Leaving Quito, Ecuador and arriving in Oaxaca, Mexico, I have been made aware (again!!) that so many things are taken for granted in North America. Walking for example – in the southern part of the continent it is so much more difficult to navigate a sidewalk as an able bodied person, never mind an elderly with a cane or a person in a wheelchair.
Sidewalks are narrow (to say the least) or inexistent, with curbs as high as 10 inches or more (it is assumed that during the rainy season the water won’t flood the sidewalk…but it still does every year) At times, the curbs are broken into bits and one has to navigate over the rubble. Ramps if they exist are so steep that pushing a wheelchair is next to impossible …never mind self-propelling it. People passing by usually walk straight into each other, veering at the last minute and many tiny collisions are part of a normal promenade, worse if you are actually in a hurry. Peter’s sling was definitely not a reason to give him space. Usually, the narrower the sidewalk, the more people seem to want to walk on it! Despite the many interesting obstacles and “art projects” one encounters, walking is still an energy consuming business with many hidden dangers and challenges.
Occasionally one is followed by a bicycle or a motorcycle, asking noisily for room – what are YOU doing on the sidewalk, where only THEY should rule??
As a pedestrian one has no rights – cars are ruling the roads and pedestrians are divided into two categories: the quick and the dead! In Quito as in Oaxaca, there are 2 lights at most intersections, both are for the vehicles (one for each direction) and the pedestrians are left guessing. In Quito, the occasional light for pedestrians might have a timer : you are given the generous amount of 30 units (overall the equivalent of 15 seconds) to cross a 4 lane intersection. Pedestrians get angry and try to cross everywhere at all times – drivers get angry and speed up while honking continuously.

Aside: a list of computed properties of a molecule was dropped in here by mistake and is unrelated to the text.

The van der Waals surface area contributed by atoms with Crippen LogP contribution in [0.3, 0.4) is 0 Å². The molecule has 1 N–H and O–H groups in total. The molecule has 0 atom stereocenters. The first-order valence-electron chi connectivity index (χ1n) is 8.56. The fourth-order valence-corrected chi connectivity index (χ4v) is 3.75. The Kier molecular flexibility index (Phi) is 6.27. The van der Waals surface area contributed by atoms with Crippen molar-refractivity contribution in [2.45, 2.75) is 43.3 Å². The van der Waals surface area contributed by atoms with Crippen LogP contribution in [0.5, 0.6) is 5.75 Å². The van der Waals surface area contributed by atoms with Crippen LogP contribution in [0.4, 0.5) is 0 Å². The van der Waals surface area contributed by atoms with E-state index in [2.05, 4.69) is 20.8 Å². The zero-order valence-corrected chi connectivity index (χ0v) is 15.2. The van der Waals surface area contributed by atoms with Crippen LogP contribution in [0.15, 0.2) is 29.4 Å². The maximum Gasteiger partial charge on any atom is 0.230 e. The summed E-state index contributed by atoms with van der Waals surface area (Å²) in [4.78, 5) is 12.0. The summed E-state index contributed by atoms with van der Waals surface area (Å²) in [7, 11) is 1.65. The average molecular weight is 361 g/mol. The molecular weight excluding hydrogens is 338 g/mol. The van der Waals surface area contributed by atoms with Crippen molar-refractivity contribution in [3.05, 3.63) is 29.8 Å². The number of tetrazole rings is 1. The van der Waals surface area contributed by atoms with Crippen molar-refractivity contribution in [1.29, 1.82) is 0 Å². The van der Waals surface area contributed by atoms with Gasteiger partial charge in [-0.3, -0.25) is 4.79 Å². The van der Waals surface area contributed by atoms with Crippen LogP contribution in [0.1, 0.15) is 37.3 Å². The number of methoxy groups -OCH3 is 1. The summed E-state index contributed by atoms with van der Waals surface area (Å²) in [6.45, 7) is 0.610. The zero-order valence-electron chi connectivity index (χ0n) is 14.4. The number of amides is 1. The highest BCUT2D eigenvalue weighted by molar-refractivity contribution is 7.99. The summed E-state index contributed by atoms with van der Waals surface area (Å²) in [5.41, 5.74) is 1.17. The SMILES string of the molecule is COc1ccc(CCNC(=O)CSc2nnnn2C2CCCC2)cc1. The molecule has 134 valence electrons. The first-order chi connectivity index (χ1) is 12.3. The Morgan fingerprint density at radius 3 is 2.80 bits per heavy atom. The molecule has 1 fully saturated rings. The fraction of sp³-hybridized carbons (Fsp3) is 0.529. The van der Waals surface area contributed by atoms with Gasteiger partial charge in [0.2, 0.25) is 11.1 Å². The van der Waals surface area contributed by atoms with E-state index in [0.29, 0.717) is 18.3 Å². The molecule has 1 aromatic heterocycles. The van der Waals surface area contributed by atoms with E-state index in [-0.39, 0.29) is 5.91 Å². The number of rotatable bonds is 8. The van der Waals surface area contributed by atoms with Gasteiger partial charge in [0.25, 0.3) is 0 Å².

Buses are another story: their job is to drive madly from stop to stop. Whatever happens to the passengers is no one’s business, least of all the driver’s. There are 2 high steps to get into the bus (as it is moving, either pretending to stop or taking off….it is a game of sorts, you just have to play it long enough and you will understand it), the strategy is to hang on for dear life and haul the body in at all costs.
Once on the bus it is recommended to hold on with both hands as the bus flies on the road and only stops (suddenly!) at a red light. It is quite usual to see people being catapulted forwards and backwards in the bus, children and elderly in particular.
Numerous accidents happen when people get on or off (our Spanish teacher in Quito fell and broke her tailbone recently) and a newspaper article talked about a young woman needing bilateral leg amputations after falling off the stair and having the bus run over her legs. If one needs to get a wheelchair on the bus…well one has to wait for a kind soul to yell at the driver to wait, and then help heave the wheelchair on the bus. This should be the conductor’s job but since he is the “driver’s assistant” helping out may be beneath his job description so he usually sits and yells at the driver “close!!” as soon as the wheelchair is inside. It makes getting anywhere really difficult and tiring and I am constantly amazed at all the mothers who bring their children daily to INSFIDIM, at all the elderly who navigate the city to get to the food at Abuelitos (many of them have fallen or have been hit by cars during their travels). Walking seems to be quite different from what I thought it was.